Alas, the public imprint from having notable parents. I’d resolved not to make mention of mother Ingrid, the famous restaurateur, nor Jim, the famous singer who died in his prime. But in the end, I relented. Why? Because A.J. Croce recorded a song that was recorded, but never released, by his late father. It’s called “The Name of the Game,” and A.J. made a version of it for his tenth full-length album, Just Like Medicine.
A.J. Croce, "Texas Ruby," 2011
Released this year, Medicine is a collection of soul filled with lovely influences: Macca, Dr. John, Aretha, Joe Cocker, Van Morrison, and more. You can feel them in Croce’s gritty voice.
- Wednesday, January 3, 2018, 8 p.m.
Belly Up Tavern,
143 S. Cedros Avenue,
$17 - $19
The hook was set for me back when A.J. was still gigging venues like Lestat’s in Normal Heights. I recall an evening in particular when Croce was doing his best to come off like Billy Joel or Bob Dylan until someone called out a request: “Trouble in Mind,” the old Richard M. Jones tune. On that date, A.J. savaged it with a double-time jump. By then, his left hand was a stride piano weapon, a gig he surely polished while on the road with BB King, opening on piano for the blues legend at age 18.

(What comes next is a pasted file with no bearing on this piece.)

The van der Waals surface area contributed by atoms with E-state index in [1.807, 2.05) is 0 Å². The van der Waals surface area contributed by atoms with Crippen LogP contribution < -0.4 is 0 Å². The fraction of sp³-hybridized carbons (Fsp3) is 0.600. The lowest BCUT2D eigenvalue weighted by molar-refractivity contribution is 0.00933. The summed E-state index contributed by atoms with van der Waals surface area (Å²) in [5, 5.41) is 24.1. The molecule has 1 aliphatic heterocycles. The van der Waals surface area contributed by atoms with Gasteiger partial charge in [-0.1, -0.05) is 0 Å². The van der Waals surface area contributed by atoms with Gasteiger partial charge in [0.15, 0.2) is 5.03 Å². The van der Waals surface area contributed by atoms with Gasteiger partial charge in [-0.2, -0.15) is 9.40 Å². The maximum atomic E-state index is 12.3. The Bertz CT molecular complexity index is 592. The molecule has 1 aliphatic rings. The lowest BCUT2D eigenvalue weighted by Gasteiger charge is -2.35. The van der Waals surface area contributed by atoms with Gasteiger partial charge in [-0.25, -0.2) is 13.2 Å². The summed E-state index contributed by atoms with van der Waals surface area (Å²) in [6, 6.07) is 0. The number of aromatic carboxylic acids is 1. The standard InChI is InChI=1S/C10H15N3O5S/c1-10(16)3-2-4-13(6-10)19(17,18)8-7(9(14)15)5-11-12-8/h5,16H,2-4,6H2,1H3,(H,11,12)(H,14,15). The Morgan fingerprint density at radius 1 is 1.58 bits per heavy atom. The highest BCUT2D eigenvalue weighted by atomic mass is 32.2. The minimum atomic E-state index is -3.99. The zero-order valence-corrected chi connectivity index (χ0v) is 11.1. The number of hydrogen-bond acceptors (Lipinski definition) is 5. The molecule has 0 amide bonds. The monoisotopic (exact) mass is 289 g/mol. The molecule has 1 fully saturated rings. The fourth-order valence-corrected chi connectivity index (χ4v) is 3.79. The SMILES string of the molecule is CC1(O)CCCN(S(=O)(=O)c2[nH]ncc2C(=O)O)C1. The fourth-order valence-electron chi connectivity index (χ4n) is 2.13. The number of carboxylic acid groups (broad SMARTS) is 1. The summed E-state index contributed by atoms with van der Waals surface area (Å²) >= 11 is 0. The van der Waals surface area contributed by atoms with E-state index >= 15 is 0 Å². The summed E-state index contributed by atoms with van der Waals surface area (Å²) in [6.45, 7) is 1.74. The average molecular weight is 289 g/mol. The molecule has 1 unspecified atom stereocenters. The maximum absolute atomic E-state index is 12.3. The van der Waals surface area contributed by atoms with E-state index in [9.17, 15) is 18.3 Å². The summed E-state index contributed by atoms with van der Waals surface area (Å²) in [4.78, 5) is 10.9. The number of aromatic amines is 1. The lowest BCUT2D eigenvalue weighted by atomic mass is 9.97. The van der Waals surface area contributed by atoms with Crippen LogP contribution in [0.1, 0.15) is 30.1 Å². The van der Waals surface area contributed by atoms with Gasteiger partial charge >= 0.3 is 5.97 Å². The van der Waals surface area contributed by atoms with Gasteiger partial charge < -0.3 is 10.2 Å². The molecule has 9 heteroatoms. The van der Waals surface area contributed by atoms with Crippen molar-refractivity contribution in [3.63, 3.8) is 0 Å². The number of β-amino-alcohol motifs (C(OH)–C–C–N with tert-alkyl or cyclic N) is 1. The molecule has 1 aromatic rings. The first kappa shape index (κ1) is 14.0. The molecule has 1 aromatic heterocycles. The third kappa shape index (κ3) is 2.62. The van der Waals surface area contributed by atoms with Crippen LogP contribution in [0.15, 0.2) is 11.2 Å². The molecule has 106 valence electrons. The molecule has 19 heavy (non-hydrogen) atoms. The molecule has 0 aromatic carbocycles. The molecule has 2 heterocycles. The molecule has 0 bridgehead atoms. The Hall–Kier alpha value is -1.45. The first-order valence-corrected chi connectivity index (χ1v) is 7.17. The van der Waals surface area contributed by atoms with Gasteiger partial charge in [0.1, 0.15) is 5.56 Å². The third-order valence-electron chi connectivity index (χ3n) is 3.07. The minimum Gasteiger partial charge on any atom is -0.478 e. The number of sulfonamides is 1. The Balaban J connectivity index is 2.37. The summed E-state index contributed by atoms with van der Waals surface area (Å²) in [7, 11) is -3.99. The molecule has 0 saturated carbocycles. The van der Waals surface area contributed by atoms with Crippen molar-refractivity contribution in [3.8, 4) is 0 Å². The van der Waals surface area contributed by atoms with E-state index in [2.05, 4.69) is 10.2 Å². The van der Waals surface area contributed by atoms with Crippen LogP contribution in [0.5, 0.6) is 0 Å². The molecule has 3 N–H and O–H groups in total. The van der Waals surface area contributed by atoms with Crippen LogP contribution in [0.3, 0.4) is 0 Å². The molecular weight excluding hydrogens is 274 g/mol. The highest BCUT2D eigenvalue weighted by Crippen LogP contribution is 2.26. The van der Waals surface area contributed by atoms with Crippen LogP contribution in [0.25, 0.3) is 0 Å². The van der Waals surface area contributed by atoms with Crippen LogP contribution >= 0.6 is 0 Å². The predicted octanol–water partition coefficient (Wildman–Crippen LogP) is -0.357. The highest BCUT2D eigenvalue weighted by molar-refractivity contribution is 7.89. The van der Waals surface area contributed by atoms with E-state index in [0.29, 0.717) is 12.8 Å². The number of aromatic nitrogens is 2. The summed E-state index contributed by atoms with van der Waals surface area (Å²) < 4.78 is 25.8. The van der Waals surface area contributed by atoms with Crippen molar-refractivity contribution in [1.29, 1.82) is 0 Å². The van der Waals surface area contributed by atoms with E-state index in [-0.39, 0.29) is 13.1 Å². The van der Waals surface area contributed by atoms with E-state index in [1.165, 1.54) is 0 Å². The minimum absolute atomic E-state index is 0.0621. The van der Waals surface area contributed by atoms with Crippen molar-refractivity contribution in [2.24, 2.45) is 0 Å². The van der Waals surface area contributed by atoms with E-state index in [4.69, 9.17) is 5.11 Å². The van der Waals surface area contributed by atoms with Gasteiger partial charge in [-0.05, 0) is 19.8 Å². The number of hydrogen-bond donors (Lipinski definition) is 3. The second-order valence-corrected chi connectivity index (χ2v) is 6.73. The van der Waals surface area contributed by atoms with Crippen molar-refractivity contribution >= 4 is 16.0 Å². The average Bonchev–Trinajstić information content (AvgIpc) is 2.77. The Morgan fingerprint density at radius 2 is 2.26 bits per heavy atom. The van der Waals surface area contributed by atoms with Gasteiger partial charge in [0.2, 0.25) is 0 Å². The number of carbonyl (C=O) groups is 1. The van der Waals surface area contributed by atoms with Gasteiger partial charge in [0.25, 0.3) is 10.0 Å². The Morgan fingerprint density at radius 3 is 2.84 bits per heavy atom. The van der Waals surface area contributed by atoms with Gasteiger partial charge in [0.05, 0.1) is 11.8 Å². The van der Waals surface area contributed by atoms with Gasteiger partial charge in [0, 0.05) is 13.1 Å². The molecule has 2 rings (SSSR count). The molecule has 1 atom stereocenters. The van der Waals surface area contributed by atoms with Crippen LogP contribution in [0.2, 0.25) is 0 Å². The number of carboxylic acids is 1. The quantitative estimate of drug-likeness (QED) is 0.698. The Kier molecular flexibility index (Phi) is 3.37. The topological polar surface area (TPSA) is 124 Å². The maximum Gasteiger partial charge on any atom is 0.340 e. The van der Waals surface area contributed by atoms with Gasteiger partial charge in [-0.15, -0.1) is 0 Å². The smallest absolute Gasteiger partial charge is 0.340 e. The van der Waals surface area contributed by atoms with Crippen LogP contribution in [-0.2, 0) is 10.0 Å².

Adrian James Croce is now 46, married, the father of two. He lost his own father at age 2 and his sight at the age of 4. He learned piano by ear. He listened to a couple of other blind entertainers — Stevie Wonder, and Ray Charles. Eventually, Croce got vision back in one eye. He’s been all over the board musically, but that didn’t dissuade the San Diego Music Awards from honoring him in 2004. Same with Rolling Stone in 2009. Their critics gave Cage of Muses four out of five stars.
Even though peripatetic from a style standpoint, A.J.’s always been his own man. The one musical influence absent from his sound? His dad’s.